Domenico Guidi

(Carrara, 1625 - Rome, 1701)

Corpus


55 cm 

COMPARATIVE LITERATURE:

T. Montanari, “Bernini per Bernini: il secondo ‘Crocifisso’ monumentale. Con una digressione su Domenico Guidi”, Prospettiva, 2009, 136, pp. 2-25
C. Giometti, Domenico Guidi 1625-1701. Uno scultore barocco di fama europea, Roma, 2010

Guidi went to Naples at a young age to assist his uncle the sculptor Giuliano Finelli. He remained under his tutelage until 1648 when he left for Rome and entered the studio of Alessandro Algardi. Guidi spent the rest of his career in Rome, where he became the leading sculptor after the death of Bernini in 1680. His work helped to transform the style of the late Baroque as he encouraged the spread of the classical style in Rome. He produced a series of papal busts (Victoria and Albert Museum, London) and funerary monuments, as well as the remarkable marble of Andromeda and the Sea Monster (Metropolitan Museum, New York). Working for popes, cardinal and royalty, he lead one of the most prolific workshops in Rome. 
Guidi was unsual in that he cast his bronzes himself.

The quality of the modelling of the present Corpus is remarkable, with finely detailed veins and facial features. The sharply cut folds of drapery are also characteristic of Guidi’s work.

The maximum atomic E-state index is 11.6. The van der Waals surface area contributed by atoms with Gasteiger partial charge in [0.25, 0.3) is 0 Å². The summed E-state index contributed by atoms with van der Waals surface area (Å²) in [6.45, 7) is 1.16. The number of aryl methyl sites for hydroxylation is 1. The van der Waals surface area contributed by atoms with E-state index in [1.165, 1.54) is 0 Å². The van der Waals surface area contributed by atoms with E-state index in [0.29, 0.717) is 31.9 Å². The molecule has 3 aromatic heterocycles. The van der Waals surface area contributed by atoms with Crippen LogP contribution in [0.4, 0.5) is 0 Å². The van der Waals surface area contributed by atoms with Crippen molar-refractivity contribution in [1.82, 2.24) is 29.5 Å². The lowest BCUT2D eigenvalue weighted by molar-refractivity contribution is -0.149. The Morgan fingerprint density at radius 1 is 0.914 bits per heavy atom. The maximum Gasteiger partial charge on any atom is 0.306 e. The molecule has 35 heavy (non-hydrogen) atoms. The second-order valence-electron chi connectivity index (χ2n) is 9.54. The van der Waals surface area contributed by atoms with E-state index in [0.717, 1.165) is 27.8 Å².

One early bronze Corpus by Guidi is in the Monasterio di San Lorenzo at the Escorial[1] and shows the influence of his master Algardi. Montanari (see lit) published further sculptures of same subject by Guidi in the church of San Domenico in Varazze, in a provate collection in France and in a private collection on Florence. All these bronzes show Christ alive on the Cross, with his eyes open. This type of representation was evidently in favour and brought Guidi prestigious commissions. Documents indicates that he realized a corpus in silver for cardinal Francesco degl’Albizi, which was mentioned in the latter’s will and given to Pope Innocent XI[2].


[1] 1659, See Montanari’s article for an illustration, p. 5

[2] ibid, p. 18